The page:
Betye Saar calls out racism and stereotypes through text and imagery. She depicts a Black domestic worker wearing a stereotypical servant uniform, complete with an apron. Surrounding the image are phrases, the title at the top of the washboard and “Liberate Aunt Jemima” at the center. Aunt Jemima is based on the stereotype of a mammy but is a figure used by Saar to represent empowerment. This work is a commentary on women’s roles, division of labor, and social class based on race.

Ming Smith (born 1947, US), Pan Pan, gelatin silver print, 50.8 × 60.96 cm, 2006. Remembering’ Billie: For Billie Holiday, gelatin silver print, 40.64 × 50.8 cm. UNTITLED (Self-portrait with camera), ew York, NY, vintage print, 50.8 × 40.6 cm, 1989

Ming Smith is known for her informal, in-action portraits of black cultural figures, from Alvin Ailey to Nina Simone and a wide range of jazz musicians. From early on, Smith work could be characterised as producing complicated and elaborate images with an ethereal quality. Her shooting style often results in out-of-focus images, obscuring the finer details of figure and background. Through this deliberate blur, Smith creates a semi-abstract effect, making her works immediately recognisable but also giving them a unique, dream-like quality.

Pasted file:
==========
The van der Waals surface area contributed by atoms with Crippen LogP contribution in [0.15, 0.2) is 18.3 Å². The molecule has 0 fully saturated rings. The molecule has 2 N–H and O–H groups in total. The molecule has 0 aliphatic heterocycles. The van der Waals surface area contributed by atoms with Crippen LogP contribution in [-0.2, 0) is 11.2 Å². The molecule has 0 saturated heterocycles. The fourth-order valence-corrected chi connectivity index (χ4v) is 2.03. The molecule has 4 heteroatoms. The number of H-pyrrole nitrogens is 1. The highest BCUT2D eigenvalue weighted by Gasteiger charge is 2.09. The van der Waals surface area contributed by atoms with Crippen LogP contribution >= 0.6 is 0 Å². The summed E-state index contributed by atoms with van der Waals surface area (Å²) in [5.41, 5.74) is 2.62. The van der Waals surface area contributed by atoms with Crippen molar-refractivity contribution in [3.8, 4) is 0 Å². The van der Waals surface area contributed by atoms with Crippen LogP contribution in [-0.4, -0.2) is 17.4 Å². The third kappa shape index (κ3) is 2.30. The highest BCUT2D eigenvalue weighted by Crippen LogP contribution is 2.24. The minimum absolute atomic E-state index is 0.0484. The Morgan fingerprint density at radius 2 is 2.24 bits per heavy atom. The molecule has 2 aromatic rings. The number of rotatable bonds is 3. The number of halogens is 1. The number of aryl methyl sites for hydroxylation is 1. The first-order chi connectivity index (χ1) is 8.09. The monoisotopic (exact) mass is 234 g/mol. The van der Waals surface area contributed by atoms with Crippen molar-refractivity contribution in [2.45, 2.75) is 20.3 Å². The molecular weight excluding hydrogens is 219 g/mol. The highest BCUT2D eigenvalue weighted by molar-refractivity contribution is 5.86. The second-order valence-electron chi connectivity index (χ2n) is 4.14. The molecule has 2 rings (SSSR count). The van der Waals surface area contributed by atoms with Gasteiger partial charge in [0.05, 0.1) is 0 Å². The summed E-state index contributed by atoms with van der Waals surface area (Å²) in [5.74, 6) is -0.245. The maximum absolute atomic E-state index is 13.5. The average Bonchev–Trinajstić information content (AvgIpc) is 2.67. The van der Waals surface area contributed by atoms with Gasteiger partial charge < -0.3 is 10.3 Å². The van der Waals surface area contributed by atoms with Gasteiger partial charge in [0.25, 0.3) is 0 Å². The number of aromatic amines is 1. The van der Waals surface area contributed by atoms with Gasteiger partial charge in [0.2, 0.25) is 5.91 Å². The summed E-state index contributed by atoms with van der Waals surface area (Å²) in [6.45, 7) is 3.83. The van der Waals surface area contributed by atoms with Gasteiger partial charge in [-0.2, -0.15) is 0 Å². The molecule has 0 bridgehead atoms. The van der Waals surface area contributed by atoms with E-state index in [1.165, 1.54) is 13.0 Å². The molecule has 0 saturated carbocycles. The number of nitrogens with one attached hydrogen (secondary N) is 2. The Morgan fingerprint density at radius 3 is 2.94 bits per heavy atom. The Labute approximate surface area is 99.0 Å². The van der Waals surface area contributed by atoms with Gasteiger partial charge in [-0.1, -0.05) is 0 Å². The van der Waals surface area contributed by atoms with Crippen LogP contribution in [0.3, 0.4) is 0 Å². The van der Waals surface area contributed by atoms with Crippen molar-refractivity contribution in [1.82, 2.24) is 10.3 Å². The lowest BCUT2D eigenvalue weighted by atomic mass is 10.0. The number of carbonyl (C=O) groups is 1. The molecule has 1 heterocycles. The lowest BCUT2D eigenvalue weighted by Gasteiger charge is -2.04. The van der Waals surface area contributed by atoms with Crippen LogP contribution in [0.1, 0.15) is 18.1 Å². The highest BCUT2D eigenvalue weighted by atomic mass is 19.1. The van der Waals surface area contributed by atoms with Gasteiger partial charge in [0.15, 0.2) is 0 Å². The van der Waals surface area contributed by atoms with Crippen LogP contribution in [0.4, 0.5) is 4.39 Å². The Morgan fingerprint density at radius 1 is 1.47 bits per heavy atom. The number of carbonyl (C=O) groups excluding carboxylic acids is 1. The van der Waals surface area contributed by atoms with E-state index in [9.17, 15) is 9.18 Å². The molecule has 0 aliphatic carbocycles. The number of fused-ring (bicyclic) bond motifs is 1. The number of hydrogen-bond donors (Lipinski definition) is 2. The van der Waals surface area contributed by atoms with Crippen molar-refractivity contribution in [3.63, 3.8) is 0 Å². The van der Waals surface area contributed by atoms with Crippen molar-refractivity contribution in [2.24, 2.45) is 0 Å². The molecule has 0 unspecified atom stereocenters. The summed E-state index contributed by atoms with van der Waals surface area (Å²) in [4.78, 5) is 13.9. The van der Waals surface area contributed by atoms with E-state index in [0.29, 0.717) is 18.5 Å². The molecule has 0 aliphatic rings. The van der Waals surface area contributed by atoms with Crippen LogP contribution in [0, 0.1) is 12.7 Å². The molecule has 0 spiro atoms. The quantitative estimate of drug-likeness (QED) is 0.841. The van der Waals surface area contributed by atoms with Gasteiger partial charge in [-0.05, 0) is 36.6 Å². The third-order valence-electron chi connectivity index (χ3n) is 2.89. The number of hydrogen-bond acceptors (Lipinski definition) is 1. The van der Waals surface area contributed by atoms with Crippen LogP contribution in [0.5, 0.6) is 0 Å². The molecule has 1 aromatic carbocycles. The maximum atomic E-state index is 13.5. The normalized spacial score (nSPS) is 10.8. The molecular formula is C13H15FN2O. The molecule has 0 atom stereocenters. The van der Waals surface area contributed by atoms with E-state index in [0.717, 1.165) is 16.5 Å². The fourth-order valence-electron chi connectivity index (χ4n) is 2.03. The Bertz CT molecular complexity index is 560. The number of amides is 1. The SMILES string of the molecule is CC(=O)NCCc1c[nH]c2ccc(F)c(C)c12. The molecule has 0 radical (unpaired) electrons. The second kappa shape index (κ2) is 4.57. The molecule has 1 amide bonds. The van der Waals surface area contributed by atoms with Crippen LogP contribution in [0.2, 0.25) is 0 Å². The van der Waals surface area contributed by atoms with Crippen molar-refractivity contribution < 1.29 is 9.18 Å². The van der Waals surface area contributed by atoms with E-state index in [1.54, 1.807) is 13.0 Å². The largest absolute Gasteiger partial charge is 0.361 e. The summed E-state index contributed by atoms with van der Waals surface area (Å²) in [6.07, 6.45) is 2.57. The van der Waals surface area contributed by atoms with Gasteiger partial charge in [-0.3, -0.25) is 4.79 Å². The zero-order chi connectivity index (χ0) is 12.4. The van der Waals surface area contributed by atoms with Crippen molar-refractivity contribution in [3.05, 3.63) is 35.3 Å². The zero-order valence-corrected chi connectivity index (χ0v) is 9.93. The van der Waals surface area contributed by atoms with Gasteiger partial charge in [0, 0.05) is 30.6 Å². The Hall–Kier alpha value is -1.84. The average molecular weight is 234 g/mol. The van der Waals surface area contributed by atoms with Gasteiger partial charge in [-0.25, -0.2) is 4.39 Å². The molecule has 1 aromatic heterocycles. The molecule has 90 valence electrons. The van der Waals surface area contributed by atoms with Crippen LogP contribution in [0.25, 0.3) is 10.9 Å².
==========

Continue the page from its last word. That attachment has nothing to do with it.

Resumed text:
Carrie Mae Weems (born 1953, US), Untitled (Playing harmonica), Gelatin Silver Prints, 71.2 × 70.5 cm, 1990–1999

Carrie Mae Weems is both image-maker and storyteller. In her widely acclaimed Kitchen Table series, Weems shares an intimate narrative of domestic rituals and relationships. It is a series in which Weems plays the protagonist. She is a lover, a partner, a mother, a friend, a woman. In each image, she is seen at her lamp-lit kitchen table, often accompanied by a rotating cast of family and friends, and sometimes alone. It is here, in the most gendered space of the home, that we see Weems perform the moments of joy, doubt, desire, disorder, loss and courage that define the human bonds we create throughout a lifetime.

Alberta Whittle (born 1980, Barbados/UK), A Black footprint is a beautiful thing, video, 11 min 30 sec, 2021